Proverbs are commonly used in everyday English, many native speakers use them without even being aware of it. A proverb can tell you a lot about the traditions and culture of the country you are visiting. The ethics and values of a country are regularly reflected in their proverbs. With that in mind here is a useful list of the most commonly heard proverbs in the English language.

English Proverbs

What Is A Proverb?

A proverb is a saying from which we can learn something. It has a meaning and a truth to it, making it something that we can apply to our everyday lives. A proverb is a saying that is traditional to one country or a region. In many cases, they have a specific historical context and they commonly contain some type of advice.


In a biblical sense, there is a book of Proverbs which was written by King Solomon, however proverbs are not just a spiritual thing, they can be applied to every aspect of our lives from family to work and fun situations to more serious ones.

The Importance of Learning Proverbs

You might be wondering what is the point of a proverb and why is it important for us to learn them. As mentioned at the beginning of this article, a proverb is a saying which includes a truth, from these truths we can learn something about life, this gives us the opportunity to better ourselves and even learn from our mistakes. By learning proverbs and the meaning behind them we not only give ourselves a better general knowledge but also make ourselves wiser in our approach to life.

There are proverbs which come from all over the world including ancient Greece, China and Latin, however let’s put our focus today on some English proverbs, what do they mean?

Popular Proverbs

1. It is no use locking the stable door after the horse has bolted

This proverb speaks about taking action when it is too late. If your aim was to keep your horse safely locked in its stable, it is too late to achieve this if you only lock the door after the horse has escaped. In real life this could apply to many situations, for example, say you want to learn a new language because you are going to work in another country, you must do this before you leave and not once you arrive in the country because by this point, it will be too late.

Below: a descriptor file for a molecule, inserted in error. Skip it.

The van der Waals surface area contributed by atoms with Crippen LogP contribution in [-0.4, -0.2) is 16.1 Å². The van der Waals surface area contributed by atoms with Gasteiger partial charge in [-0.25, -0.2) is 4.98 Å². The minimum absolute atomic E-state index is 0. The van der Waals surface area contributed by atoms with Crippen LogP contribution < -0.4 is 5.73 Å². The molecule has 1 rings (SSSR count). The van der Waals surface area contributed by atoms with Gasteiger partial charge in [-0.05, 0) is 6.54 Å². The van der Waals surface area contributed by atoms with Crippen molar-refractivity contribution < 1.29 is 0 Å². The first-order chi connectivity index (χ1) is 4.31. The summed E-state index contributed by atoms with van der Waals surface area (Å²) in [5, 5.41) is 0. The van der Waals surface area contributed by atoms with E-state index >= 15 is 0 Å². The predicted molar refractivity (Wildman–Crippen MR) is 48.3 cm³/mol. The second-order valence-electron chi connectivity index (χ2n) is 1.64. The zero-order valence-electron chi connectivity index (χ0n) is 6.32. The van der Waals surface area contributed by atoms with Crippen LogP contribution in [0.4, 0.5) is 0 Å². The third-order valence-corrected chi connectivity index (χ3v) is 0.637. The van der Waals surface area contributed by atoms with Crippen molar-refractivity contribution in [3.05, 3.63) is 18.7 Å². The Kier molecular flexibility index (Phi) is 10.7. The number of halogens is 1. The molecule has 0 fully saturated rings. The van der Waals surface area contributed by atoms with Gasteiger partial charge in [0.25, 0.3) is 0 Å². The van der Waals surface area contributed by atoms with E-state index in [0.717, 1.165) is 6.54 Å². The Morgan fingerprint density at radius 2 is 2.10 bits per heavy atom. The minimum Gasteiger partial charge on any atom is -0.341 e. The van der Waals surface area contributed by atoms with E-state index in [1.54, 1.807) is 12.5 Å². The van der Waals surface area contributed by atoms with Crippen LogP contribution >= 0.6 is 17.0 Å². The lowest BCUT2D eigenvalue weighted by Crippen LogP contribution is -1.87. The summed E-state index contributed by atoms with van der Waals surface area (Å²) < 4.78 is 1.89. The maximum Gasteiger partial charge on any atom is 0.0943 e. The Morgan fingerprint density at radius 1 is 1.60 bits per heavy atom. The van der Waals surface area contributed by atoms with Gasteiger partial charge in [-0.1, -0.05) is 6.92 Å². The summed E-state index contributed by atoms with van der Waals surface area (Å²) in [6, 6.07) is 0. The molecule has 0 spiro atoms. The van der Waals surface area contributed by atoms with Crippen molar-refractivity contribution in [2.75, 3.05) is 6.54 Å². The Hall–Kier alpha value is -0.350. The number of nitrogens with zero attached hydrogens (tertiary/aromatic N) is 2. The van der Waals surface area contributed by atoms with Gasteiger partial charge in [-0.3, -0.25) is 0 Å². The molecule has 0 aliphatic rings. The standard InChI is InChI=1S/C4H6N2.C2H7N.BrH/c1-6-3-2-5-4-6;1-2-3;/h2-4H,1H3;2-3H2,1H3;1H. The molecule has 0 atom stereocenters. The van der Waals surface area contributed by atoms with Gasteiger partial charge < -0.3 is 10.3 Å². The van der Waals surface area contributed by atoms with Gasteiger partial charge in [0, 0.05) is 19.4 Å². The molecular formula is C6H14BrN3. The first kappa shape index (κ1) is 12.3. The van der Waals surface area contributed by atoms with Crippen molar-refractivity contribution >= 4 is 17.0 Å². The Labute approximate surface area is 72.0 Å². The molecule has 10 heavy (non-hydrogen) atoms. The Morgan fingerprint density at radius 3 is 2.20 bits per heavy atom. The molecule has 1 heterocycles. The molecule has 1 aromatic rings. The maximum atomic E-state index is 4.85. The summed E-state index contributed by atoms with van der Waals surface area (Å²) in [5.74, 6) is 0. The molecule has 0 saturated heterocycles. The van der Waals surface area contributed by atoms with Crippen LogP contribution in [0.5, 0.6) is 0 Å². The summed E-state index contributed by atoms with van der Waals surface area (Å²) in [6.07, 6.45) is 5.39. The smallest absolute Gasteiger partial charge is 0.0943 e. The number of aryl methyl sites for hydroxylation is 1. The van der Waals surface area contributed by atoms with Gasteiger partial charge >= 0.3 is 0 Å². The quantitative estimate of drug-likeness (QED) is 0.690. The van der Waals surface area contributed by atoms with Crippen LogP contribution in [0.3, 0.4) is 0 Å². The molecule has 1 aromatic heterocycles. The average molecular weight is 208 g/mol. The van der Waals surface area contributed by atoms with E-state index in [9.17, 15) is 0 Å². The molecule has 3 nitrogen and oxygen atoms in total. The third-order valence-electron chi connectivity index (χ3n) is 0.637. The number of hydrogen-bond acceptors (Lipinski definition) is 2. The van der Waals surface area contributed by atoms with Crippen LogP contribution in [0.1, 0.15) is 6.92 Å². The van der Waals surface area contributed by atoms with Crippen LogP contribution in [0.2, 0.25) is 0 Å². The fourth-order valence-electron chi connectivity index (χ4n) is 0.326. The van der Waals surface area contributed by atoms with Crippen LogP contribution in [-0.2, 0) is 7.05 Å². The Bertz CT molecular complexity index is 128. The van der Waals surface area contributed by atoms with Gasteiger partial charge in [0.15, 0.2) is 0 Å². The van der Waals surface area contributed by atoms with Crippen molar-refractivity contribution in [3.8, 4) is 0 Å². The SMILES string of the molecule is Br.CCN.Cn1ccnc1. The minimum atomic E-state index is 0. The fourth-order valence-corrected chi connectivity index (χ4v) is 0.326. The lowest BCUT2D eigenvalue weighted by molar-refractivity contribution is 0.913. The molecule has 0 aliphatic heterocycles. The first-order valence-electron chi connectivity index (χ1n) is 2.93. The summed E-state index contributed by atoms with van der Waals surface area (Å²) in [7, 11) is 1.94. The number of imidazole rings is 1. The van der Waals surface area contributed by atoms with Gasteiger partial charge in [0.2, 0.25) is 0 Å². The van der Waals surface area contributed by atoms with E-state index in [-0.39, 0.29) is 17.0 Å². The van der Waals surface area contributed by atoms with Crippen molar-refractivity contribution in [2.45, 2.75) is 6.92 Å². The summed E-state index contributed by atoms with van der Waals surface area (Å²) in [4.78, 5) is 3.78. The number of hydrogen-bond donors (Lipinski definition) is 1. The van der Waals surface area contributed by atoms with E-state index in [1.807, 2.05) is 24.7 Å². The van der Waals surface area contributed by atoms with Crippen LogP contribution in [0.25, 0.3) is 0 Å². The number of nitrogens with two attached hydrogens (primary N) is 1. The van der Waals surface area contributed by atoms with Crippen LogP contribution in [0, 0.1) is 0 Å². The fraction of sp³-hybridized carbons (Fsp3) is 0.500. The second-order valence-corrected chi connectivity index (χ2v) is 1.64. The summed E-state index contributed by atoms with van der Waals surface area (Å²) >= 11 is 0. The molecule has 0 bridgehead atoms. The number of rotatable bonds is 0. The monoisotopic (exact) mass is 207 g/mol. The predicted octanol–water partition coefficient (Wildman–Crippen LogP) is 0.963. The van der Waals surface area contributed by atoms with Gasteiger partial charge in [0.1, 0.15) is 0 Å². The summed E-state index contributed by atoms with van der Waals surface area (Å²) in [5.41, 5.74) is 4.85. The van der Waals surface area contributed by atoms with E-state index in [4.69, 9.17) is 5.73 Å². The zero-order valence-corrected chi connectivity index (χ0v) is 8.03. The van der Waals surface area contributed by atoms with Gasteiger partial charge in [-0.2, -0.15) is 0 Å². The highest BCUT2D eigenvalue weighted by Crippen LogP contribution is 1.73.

It is no use locking the stable door after the horse has bolted

2. It is better to have loved and lost, than to never have loved at all

The meaning behind this proverb doesn’t just refer to love but to any life experience. If you had never fallen in love you would never have had that experience or been able to learn from it, so whilst it is painful, it is also a lesson and something that you know more about now. This can apply to other situations in life aside from love, for example, it is better to have lost your job than to have never been employed in the first place. Now you can learn from this, and perhaps even start a new career that you have always dreamed of.

It is better to have loved and lost, than to never have loved at all

3. A bird in hand is worth two in the bush

This famous proverb may seem a little complicated at first glance but it talks about the value of the things that we already have compared to the value of things that we wish for. A good example would be, turning down the offer of a great job when you don’t have one already because you think that you might end up getting a better offer, but this isn’t certain. It would have been better to take the first offer because that is a certainty.